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A free floating commentary on culture, politics, economics, and religion based on a passionate commitment to the truth and a desire graciously to refute that which is contrary to it….
"He must hold firm to the sure word as taught, so that he may be able to give instruction in sound doctrine and also to confute those who contradict it."
--Titus 1:9, Revised Standard Version
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There are few of us who have not learned by experience the remedial value of suffering when we have used it as a sacrament. It is astonishing how evanescent the memory of pain is, both in its acute and in its more prolonged forms, and how living a thing is the deposit made by a right correspondence with the opportunity hidden in the heart of suffering. This latter softens the disposition of that which at the moment seemed like unrelieved disaster and, as we look back, gives a benign expression to its severe countenance. To the growing character all his past suffering is a distinct asset, and from none of it would he be separated. He would not, if he could, eliminate a single pang.
The memory of past suffering and its deposit is varied. First and highest stands the vicarious suffering by which we lived in the lives of others and, without fault ourselves, shared the shame and sorrow of others, or else entered into the rich experience of blameless sufferers. Perhaps there is no pain quite like it for intensity. Then there comes the sharing of the common lot in which we receive our due portion of harsh treatment at the rough hand of those relentless forces which are resident in the nature of which we are a part. Some, many, there are who appear to be afflicted beyond measure and without apparent reason. The disparity of suffering is one of the most baffling features of the mystery and would be a fatal one were it not that the most perfect, the one altogether perfect, representative of the human family was afflicted beyond His brethren of every age, and not only took no hurt but even reaped a golden harvest for the world from the field of His suffering. With His stripes we are healed.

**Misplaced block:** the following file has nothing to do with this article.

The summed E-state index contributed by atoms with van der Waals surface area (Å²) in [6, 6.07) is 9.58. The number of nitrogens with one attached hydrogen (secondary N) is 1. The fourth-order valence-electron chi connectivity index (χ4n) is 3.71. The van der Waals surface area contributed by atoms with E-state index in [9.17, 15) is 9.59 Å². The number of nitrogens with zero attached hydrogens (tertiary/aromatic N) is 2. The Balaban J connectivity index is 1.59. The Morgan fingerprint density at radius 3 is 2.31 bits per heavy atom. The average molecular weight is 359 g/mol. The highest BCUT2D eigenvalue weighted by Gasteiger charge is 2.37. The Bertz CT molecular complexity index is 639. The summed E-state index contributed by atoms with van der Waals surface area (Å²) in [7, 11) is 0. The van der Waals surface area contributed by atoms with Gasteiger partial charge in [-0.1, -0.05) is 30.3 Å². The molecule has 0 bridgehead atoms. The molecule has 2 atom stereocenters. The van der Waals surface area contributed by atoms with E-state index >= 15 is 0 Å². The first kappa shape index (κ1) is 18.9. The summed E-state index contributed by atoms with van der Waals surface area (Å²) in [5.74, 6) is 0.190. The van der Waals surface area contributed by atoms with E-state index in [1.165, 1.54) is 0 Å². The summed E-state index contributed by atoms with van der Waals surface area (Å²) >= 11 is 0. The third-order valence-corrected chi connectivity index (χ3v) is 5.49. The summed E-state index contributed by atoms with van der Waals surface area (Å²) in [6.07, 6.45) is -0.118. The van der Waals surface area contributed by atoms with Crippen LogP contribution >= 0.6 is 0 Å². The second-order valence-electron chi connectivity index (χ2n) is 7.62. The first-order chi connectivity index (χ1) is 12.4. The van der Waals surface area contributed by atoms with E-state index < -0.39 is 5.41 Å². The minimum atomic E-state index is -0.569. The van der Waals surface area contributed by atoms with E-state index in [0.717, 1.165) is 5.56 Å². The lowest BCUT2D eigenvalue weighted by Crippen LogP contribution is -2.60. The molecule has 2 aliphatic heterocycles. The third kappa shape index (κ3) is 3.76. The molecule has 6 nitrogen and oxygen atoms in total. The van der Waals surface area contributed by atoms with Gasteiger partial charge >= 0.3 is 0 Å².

And then there are the pangs which we can trace directly to our own fault, and which are nothing more or less than the chastising of the benignly austere hand of God....
--The Mount of Vision: Being a Study of Life in Terms of the Whole, Chapter 8, by Bishop Charles Henry Brent
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